I work with teens. And sometimes they argue. And I help them with conflict resolution. And sometimes they just can’t get over whatever it was that originally pissed them off. When that happens, I’ll sometimes tell this story about two monks. They were travelling together, and during their travels, they came across a woman that was relatively “worldly”, something that they rejected based on their belief system. She was at a river and afraid to cross because of the strong current. She asked the monks to help her cross. The younger of the monks turned away in disgust and refused to carry her. The older monk, without hesitation, picked her up, carried her across the river, and set her back down. She thanked them and went on her way. The younger monk was clearly frustrated and chastised the older monk. The older monk responded by saying “I merely picked her up and put her down. It is you that is still carrying her”,
After telling this story, I’ll talk with the teens about holding grudges and dredging up the past, even after a conflict has been resolved. Resolving a conflict doesn’t necessarily mean that everyone is happy and gets along. It means that the affected parties have come to a conclusion on how to move forward. It has been resolved and you can move forward. Dredging up the past and holding a grudge means that something isn’t working or that it hasn’t been completely resolved.
I can speak for myself as a gay man and former Mormon. I want to live my life like anyone else. I want to live in a place where I know that I’m safe, I will not be homeless or jobless or discriminated against because of the way I live my life or my own personal beliefs. I just want to live my life.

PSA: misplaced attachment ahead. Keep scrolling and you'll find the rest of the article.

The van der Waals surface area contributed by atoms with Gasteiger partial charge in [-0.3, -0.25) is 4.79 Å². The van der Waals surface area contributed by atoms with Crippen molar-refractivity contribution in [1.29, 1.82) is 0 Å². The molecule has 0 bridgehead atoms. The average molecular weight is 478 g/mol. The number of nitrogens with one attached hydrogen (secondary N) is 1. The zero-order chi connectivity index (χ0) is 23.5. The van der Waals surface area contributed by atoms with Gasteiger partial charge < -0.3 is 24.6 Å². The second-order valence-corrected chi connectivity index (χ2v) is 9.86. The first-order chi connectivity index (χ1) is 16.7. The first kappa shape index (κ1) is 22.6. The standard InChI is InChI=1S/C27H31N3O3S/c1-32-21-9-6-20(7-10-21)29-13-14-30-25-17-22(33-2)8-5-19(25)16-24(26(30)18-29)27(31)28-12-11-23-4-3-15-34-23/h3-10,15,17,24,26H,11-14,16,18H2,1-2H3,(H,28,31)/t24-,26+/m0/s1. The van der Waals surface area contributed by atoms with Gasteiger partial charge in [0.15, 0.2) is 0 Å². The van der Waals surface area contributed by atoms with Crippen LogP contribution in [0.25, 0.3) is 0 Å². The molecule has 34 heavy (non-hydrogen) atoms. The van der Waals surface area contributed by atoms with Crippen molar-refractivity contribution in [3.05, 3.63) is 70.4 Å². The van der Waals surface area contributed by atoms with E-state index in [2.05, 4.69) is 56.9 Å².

I know the church opposes the way I live my life and the choices I make. I don’t want to be an active mormon, either. I’ve (mostly) made my peace with the church. I had issues, worked past most of them, and I’m moving forward. I feel like I’m the monk that picked the woman up and set her down.
When the church encourages members to “thoughtfully and prayerfully consider an issue and vote accordingly”, they are stirring the pot. When they continually emphasize their stance on LGBTQ people, they keep dredging up the past. When they hold a news conference to announce that they support LGBTQ anti-discrimination rights, but that individuals and companies should have the right to discriminate against LGBTQ people (thus voiding everything just said), they continue stocking the fire that is fueling anger between the church and the queer community. They are the monk that is upset that is upset that people aren’t living the letter of the law.
To the LDS church. You’re losing members. You’re creating a greater divide. Maybe that’s your goal, but if it is, you’re going about it in a very two faced way. I have picked the issues up and I’m doing my best to put them down and move on. I want to move forward without frustration or anger towards the church because I learned a lot from my years in the church. But when you continually bring your issues with me and the queer community up, you make it hard for me to move forward without frustration.
I suggest that you state your case one final time, and move on. There is no need to keep bringing a community that is trying to just trying to live it’s life into your drama.